How does one calculate the age of a Time Lord?

Is it the time since he was born until the canon present? Or is it the sum of the days he lives?

Because if it is the latter, he could live billion of years in five seconds.

So, do they really have an age? Does The Doctor really have an age? Or does he say he is 900 or 2000 years old just to prove a point?

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    Hello Elena, Welcome to SFF. You might want to split this post into two distinct posts as it contains two different questions. Otherwise it might get closed as too broad.
    – Aegon
    Commented Aug 31, 2016 at 13:01
  • 2
    How does one calculate the age of a Time Lord? Very well, thank y— huh. Guess that joke doesn’t always work. Commented Aug 31, 2016 at 14:09
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    obligatory: 'one does not simply'....
    – NKCampbell
    Commented Aug 31, 2016 at 14:17
  • 2
    – tilley31
    Commented Aug 31, 2016 at 14:22
  • scifi.stackexchange.com/questions/135898/…
    – Valorum
    Commented Aug 31, 2016 at 14:46

1 Answer 1


A Time Lord cannot "live billions of years in 5 seconds." A Time Lord might move between two points in time billions of years apart, but they don't "get older" doing so. Time Lords age the same way everyone else does: how many seconds/minutes/etc their body has spent being alive. Since they do not travel linearly through time, you can't compute their age by simple subtraction, but they still age just the same as we do. For example, if The Doctor starts out in the year 2000, gets in his TARDIS, travels for 5 minutes, and exits in the year 10000, he's not 8000 years older -- he's 5 minutes older.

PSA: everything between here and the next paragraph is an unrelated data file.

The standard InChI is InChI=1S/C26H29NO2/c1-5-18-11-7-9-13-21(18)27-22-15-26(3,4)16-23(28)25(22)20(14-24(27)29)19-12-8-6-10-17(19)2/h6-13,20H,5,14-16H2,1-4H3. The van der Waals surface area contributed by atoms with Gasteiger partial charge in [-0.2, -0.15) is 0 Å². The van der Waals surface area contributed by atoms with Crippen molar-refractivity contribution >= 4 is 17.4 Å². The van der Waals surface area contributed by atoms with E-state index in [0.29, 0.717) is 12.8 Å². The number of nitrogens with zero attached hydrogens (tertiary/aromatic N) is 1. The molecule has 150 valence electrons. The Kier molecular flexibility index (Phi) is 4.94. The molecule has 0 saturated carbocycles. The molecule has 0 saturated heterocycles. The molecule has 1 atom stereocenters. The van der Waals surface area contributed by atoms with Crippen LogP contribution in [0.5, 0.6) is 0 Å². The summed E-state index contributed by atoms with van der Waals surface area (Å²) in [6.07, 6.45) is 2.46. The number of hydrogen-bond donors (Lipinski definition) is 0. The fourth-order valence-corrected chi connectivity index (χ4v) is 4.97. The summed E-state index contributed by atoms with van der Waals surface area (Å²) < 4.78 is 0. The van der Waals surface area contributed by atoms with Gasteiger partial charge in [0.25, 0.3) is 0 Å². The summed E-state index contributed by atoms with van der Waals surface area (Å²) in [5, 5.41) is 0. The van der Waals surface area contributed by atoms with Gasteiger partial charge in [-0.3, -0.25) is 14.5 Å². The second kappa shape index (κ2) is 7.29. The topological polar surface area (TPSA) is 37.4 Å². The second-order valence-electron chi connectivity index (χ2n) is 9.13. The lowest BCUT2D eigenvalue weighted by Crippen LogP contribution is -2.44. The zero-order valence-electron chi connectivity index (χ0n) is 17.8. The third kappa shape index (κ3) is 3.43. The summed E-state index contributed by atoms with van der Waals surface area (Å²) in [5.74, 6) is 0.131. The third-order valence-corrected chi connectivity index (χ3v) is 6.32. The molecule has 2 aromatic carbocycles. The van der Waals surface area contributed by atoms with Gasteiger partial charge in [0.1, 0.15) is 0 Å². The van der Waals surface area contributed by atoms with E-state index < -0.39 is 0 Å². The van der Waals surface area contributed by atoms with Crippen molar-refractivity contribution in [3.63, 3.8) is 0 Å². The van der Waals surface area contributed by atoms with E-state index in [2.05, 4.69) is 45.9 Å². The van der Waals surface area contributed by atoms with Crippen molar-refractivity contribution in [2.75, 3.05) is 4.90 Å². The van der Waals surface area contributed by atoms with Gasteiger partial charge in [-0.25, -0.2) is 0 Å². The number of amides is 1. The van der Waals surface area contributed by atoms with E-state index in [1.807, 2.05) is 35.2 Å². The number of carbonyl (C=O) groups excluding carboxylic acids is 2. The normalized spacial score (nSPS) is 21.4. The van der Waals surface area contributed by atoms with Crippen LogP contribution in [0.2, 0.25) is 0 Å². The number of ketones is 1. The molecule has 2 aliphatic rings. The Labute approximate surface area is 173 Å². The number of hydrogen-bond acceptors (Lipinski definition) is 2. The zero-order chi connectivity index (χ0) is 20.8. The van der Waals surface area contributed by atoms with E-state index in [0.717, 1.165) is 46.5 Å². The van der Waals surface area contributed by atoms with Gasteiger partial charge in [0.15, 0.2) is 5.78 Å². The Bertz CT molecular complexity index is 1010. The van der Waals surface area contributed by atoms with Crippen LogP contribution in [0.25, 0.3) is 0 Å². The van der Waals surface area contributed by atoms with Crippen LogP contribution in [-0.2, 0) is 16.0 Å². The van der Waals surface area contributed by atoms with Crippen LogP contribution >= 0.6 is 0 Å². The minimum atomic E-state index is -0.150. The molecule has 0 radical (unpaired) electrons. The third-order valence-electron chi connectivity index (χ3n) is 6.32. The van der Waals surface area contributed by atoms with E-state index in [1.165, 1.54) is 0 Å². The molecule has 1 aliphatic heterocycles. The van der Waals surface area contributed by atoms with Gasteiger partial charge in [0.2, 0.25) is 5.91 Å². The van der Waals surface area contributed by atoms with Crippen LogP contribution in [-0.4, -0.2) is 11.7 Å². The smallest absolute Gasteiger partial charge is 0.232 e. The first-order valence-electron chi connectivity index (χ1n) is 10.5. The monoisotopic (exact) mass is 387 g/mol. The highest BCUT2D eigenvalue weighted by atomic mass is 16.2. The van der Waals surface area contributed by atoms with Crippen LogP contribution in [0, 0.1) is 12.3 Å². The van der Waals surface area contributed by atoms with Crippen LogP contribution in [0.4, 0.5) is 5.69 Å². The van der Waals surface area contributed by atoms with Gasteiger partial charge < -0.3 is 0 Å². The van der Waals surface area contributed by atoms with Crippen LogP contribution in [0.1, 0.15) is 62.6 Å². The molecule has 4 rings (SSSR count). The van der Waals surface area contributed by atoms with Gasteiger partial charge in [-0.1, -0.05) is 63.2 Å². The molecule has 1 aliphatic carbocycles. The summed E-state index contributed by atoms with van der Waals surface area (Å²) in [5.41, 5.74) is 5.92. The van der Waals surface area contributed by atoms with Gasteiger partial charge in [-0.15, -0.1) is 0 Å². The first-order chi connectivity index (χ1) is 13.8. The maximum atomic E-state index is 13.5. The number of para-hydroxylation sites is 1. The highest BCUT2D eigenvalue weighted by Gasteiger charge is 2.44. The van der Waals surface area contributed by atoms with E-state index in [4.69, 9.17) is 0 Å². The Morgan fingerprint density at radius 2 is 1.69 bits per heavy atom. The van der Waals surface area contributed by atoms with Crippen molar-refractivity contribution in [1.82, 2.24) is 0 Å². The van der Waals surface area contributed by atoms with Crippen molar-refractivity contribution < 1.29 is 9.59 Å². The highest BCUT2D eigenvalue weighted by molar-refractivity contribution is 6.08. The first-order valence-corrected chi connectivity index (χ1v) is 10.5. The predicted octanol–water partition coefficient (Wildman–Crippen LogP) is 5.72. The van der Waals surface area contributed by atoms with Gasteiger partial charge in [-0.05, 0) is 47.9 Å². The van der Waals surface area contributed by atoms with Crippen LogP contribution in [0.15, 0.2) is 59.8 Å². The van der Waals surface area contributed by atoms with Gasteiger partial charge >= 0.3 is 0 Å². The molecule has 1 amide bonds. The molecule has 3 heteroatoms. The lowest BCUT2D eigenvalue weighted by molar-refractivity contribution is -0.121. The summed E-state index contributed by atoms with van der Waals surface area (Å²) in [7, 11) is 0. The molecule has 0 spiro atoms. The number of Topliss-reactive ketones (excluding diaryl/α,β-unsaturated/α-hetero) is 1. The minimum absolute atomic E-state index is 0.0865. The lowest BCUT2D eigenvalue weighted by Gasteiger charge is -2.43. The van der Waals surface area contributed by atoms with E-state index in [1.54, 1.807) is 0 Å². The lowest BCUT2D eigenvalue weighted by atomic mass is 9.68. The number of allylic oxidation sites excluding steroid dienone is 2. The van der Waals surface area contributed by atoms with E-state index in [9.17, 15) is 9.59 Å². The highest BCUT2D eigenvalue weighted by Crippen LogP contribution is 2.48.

When a Time Lord gives an age, they're just telling you what their internal biological clock is saying about their age. When The Doctor says he's 1200 years old, he means "I have lived through 1200 years worth of time since I was born".

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    I didn't answer your second question about regeneration because it probably should be a separate one.
    – KutuluMike
    Commented Aug 31, 2016 at 13:14
  • I believe that by "live billions of years in 5 seconds" Elena is referring to our point of view. For example, if a timelord goes back in time a few million years, lives a million years, and goes back to 5 minutes after his starting point". Commented Aug 31, 2016 at 14:06
  • @GorchestopherH That's what I thought but the OP specifically refer to "the sum of the day he lives" with that comment, which to me means "the number of days he experiences", which is much different than "the difference between the dates he experiences"
    – KutuluMike
    Commented Aug 31, 2016 at 14:08
  • Thank you for your answers. Kind of helped me.
    – Elena
    Commented Aug 31, 2016 at 19:58

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